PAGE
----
Sherry Davis: One of the greatest impacts on our processing has been a reversal of a decision by the Attorney General on Communist Party-USA (CPUSA) matters .... It has ... had a positive effect on our processing of the JFK files, which is one of the leading cases of the day. The JFK CORE files and related files consist of over a million pages, at least two-thirds of which have been reviewed. Perhaps a third of this project will be released within the next two months.
For FY 1993, the number of original classifiers throughout the executive branch was 5,661, a decrease of 132 from the number reported last year. This figure represents the lowest number of original classifiers ever reported by ISOO. ISOO believes that efforts to downsize Government are largely responsible for the continued decreases in original classification authorities. There are disparities among agencies with comparable original classification atithority. Tlierefore, ISOO believes that additional reductions can be achieved witliout having a negative impact on agency operations. For this reason, ISOO will continue to urge agencies to keep the number of original classifiers at the lowest level possible to enhance the credibility of the classification svstem as a whole.
Another positive aspect of the decrease in the number of original classifiers is that all occurred at the Top Secret and Secret levels. ISOO believes that the benefits of reducing the number of original classifiers, especially at the higher levels, are significant. Limiting the number of original classifiers may result in fewer classification decisions. Because safeguards for documents classified Top Secret and Secret are more costly than those for Confidential, less original classifications at the higher levels should result in lower costs to the Government. In FY 1993, several agencies made special efforts to reduce the number of original classifiers and deserve special mention: ISOO applauds OMB and OVP for reporting decreases of 55% and 20%, respectively. DOD, DOE, Justice, NSC and USTR also reported considerable decreases.
For FY 1993, agencies reported a total of 245,951 original classification decisions. This figure represents a decrease of 49% over the original classification decisions reported in FY 1992, and is the lowest number of original classification decisions ever reported by ISOO. The main explanation for this dramatic decrease concerns changes in reporting by State. Prior to FY 1993, State routinely reported all classification decisions as original decisions. Because experience has shown that by far most classification decisions are derivative rather than origina1, ISOO had questioned this practice on many occasions. Finally, during FY 1993, State modified its reporting system to distinguish between original and derivative decisions. ISOO applauds State's commitment to continue to improve its information security practices. Though dramatic, the changes in State's reporting do not account for the entire decrease in FY 1993 original classifications. Seventeen percent of the decrease is attributed to other agencies' efforts to curtail original classification. By classification level, Top Secret classification decisions decreased by 14%; Secret by 49%; and Confidential by 52%.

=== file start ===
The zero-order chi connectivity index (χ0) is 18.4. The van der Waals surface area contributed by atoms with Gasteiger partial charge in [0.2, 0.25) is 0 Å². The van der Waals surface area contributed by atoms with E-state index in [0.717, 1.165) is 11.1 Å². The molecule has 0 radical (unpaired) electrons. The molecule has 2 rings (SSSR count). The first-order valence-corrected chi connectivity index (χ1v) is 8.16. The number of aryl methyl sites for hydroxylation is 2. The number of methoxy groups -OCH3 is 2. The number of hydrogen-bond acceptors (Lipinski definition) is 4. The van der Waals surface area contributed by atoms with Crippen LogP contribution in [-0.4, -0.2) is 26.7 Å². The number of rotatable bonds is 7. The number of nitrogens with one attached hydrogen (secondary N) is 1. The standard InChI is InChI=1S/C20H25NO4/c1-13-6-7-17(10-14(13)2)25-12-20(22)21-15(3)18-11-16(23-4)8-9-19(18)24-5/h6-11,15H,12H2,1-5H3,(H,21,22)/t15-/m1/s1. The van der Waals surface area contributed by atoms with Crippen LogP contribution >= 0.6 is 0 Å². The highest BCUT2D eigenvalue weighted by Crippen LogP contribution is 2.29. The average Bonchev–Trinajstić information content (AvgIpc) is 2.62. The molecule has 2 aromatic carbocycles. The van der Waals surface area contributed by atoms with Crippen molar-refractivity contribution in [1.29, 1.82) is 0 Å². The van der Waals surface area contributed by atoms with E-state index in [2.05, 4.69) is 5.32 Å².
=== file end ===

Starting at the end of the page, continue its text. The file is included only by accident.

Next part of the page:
Four agencies, DOD, Justice, CIA, and State, continue to account for almost 97 % of all original classification decisions. Of these agencies, DOD reported the highest number, with a total of 81,400 original classification decisions. Nevertheless, this number represents a significant decrease of 26% in original classifications at DOD. Even more impressive is the decrease of 40% in original decisions achieved by Justice. CIA also reported a 3% decrease in the number of their original classification decisions. For the agencies with smaller programs, the data collected show a 20% increase in the number of original classification decisions. While the increase is not a matter for serious concern, ISOO intends to monitor this trend closely.
As part of the original classification process, the classifier must determine a time frame for the protection of the information. This is commonly called "duration" of classification. E.O. 12356 provides classifiers with two means of designating declassification instructions for national security information. First, the information may be marked for declassification upon a specific date or event. For example, a classifier may determine that the information's sensitivity will lapse upon the completion of a particular project. The event would be noted on the face of the document, and when the project had been completed, the information would automatically be declassified. Only if a specific date or event cannot be determined at the time of classification does the classifier mark the document with the notation "Originating Agency's Determination Required" ("OADR"). "OADR" indicates that the information must be reviewed bv the originating agency before declassification action may be taken.
During FY 1993, only 3% of all original classification decisions were marked for declasification with a specific date or event, as compared to 5% of all original actions reported in FY 1992. Both of these proportions are too low. Changes to the classification system currently being considered, as directed by Presidential Review Directive (PRD) 29, include proposed solutions to the problem of indefinite duration of classification.
For FY 1993, the agencies reported 6,162,737 derivative classification actions.(*) This number represents a 5% increase from that reported in FY 1992. The increase is attributable to increases in derivative activity at both DOD and Justice/FBI, and the reporting by State of derivative actions for the first time. During FY 1993, State generated 153,373 derivative classification actions, 2% of the total of the three remaining agencies that account for almost 97% of derivative classification actions, Justice/FBI reported a 26% increase to 0.8 million, DOD reported a 10% increase to 3.6 million, and CIA reported an 18% decrease to 1.5 million.